The market for English books published and sold in continental Europe was dominated by Tauchnitz for a long time. Many competitors came and went, mostly unable to make much of a dent in the position of Tauchnitz. But the First World War, which separated the German firm from its authors and from many of its customers, provided a rare opportunity for other firms to intervene. The Nelson’s Continental series that launched in Paris in 1916 and the Standard Collection from Louis Conard in Brussels, were just two of the rival series that sprung up to fill the void.
Even after the end of the war, Tauchnitz continued to be hobbled by its aftermath and by the rampant inflation that took hold in Germany. It was certainly several years before the company got back to anything like its former market position and arguably it never recovered the vigour and the dominance it had previously had. The market opportunity for other companies persisted and one firm that decided to dip a toe into the water was the Rhombus publishing company based in Vienna.
‘Rhombus Editions’ seems to me a spectacularly bad choice of name. There’s a perfectly good English word for the shape that mathematicians insist on calling a rhombus, and the same is true in German. The shape is a diamond and if that’s the shape you want for your marketing, then surely ‘Diamond Editions’ is a better name than ‘Rhombus Editions’. But Rhombus Editions it was.
They launched around 1920, with a series of very slim volumes, typically only about 80 pages long. This may have been the result of paper shortages in post-war Austria, or may have been a recognition that many potential purchasers had limited English and could not tackle a full length novel. It’s also possible that the books were partly aimed at schools, or more generally at students. Whatever the reason, Rhombus published mostly short stories and looked more like the Tauchnitz Pocket Library editions that the German publisher had issued during the war, than standard Tauchnitz Editions.
They were also more like the Tauchnitz Pocket Library in including only (?) out-of-copyright works by dead authors. Edgar Allan Poe, Charles Dickens, Wilkie Collins and William Thackeray all feature heavily alongside even earlier poets and playwrights. Whereas the Tauchnitz list had for many years included more volumes by female than male authors while focusing on contemporary works, this list is almost entirely male as well as entirely dead.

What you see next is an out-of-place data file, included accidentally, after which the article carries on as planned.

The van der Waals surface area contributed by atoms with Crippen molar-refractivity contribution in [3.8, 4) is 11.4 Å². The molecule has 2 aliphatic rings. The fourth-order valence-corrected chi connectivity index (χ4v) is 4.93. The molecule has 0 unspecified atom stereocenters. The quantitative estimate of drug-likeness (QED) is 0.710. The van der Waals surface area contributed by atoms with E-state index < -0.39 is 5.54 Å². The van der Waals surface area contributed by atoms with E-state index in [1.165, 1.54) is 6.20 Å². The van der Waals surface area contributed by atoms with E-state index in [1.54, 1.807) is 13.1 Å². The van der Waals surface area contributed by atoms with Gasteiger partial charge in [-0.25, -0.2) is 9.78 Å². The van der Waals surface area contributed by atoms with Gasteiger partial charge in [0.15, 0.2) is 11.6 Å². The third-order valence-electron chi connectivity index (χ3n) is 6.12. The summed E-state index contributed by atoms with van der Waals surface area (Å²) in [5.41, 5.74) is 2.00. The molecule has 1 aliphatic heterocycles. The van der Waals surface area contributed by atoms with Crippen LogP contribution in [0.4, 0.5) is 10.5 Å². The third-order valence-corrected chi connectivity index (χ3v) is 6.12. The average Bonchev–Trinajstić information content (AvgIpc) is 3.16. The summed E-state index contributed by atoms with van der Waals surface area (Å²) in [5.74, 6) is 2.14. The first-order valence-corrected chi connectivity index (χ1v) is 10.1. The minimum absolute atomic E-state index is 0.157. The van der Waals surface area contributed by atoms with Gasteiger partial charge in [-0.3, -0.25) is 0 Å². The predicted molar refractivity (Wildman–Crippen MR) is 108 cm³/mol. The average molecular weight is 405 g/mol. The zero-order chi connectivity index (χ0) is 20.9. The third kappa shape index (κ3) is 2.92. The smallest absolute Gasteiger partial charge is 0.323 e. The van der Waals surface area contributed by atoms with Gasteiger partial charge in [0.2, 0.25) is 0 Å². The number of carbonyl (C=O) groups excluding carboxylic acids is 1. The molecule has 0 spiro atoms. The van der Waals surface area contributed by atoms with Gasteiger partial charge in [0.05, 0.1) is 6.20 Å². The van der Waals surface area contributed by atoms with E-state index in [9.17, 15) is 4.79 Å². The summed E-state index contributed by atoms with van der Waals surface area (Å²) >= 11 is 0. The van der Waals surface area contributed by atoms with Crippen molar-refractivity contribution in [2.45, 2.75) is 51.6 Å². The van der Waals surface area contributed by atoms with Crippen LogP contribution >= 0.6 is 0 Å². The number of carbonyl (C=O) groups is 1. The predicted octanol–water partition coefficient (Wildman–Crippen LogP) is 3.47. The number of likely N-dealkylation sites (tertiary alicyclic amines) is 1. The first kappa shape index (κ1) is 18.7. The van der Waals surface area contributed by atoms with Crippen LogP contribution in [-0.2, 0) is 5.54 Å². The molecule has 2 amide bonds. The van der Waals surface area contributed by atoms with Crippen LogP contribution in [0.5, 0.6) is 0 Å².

Working out what books existed is not easy, as relatively few of them remain and it’s not clear that the numbering system was either consistent or comprehensive. Lists in the books I have seen include titles with a selection of numbers between 2 and 99, accounting for about thirty books in this range, but also many missing numbers. Those may have been books that quickly went out of print, or they may never have been issued.
After volume 99 in about 1922, the cover design changed and the series numbering moved on to 501. From here on all numbers seem to be accounted for up to about 560. But the series started to include some longer works, which were presumably sold at a higher price and were given two numbers, or even three. These are not numbers for separate volumes, just two or three consecutive numbers given to a single book in a single volume. So volumes 508/9 is Oliver Goldsmith’s ‘The citizen of the world’ and Edgar Allan Poe’s ‘The narrative of Arthur Gordon Pym of Nantucket’ is given numbers 518/19/20.
Counting these as a single volume each, I can account for around seventy or so volumes in the series, issued roughly between 1920 and 1925, but there may have been many more.
Alongside the series of works in English, the firm published similar series in French and in Spanish as well as some books in German. The ‘Bibliothèque Rhombus’ and ‘Biblioteca Rhombus’ seem to have been no more successful than the ‘Rhombus Edition’ and after 1925 they all seem to disappear.